Hundreds Searching For Homes After Deadly San Marcos Apartment Fire
The deadly apartment fire in San Marcos has left the college town reeling as Texas State University heads into the fall semester.
It’s also left around 200 people, many of them students, without a place to stay.
The Iconic Village apartment complex, where the fire started, was built in 1970. It was not equipped with a sprinkler system, which met building standards at the time.
“There is no retroactive clause in the fire codes that require a building to go back and put sprinklers in,” said San Marcos Fire Marshall Kelly Kistner. “Today, the city of San Marcos is under the 2015 International Fire Code and even in that code, there is no provision that requires retrofitting.”
The cause of the fire has not yet been determined.
Standing outside a resource center Wednesday, Texas State graduate student Lindsey Rooker said she’s lucky because she has a place to stay. She was housesitting Friday when her apartment at the nearby Vintage Pads caught fire.
While Rooker and her dog are safe, she was left with just a few changes of clothes. She said she had lost everything else — and has to come up with the money for a down payment on a new place to live.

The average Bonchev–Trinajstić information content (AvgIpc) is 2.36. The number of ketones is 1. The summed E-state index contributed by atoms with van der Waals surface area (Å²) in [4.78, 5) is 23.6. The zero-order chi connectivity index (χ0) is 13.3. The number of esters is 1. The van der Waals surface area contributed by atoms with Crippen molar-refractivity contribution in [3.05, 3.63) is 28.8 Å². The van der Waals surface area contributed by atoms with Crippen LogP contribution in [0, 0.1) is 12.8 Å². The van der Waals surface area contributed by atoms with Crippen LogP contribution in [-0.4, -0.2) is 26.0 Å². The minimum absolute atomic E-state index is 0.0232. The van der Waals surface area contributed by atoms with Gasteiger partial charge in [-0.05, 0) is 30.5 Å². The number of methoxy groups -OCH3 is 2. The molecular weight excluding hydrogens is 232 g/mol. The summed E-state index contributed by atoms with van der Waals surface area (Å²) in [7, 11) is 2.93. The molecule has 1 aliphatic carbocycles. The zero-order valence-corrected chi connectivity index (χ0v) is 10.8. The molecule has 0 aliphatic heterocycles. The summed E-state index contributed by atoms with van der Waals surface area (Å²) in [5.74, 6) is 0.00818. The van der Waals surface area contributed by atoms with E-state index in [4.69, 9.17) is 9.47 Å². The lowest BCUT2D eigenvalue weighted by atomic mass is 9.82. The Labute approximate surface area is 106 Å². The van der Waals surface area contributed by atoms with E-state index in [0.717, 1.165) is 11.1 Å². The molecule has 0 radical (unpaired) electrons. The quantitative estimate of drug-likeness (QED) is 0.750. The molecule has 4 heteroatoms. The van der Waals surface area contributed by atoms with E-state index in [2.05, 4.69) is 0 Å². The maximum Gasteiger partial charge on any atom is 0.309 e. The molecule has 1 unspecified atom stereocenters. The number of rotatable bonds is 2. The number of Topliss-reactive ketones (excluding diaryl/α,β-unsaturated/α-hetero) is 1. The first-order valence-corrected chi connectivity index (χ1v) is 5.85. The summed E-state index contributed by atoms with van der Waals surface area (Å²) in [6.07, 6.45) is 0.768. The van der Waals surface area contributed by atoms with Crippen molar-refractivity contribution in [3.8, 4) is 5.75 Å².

“I’m a little stressed. I lost my social security card. I lost a lot of things that both my grandparents made for me, and I don’t know if I’ll get to get those back,” Rooker said.
She added: “The food bank has been a really big help because food costs a lot when you need to make a down payment on an apartment. My job — they’ve started a collection of furniture for me, even though I don’t have a place to put it yet.
“There’s just a lot of support out there, and it’s really helpful when suddenly the rug gets pulled out from under you.”
The American Red Cross and Texas State University are putting up many of the survivors temporarily.
Barbara Breier, vice president for university advancement, said students who survived the fire are being provided with meal cards and campus housing until the end of the summer session.
“It’s a terrible tragedy all around,” Breier said.
Kathryn Wieser, assistant dean of students, said her office has helped about 40 students so far.
“We’re making sure that students are connecting with the counseling center here, emergency funding, absence notifications if they’re in summer classes,” Wieser said.
Rooker is using those emergency funds, plus $350 she got back from her old apartment complex, to start searching for a new place to live.
Investigators confirmed the deaths of five victims Monday, but have not released their names. Several others were injured.
A donations page has identified one of the victims as Dru Estes, a 2016 graduate of Roosevelt High School in San Antonio.
Camille Phillips can be reached at firstname.lastname@example.org or on Twitter @cmpcamille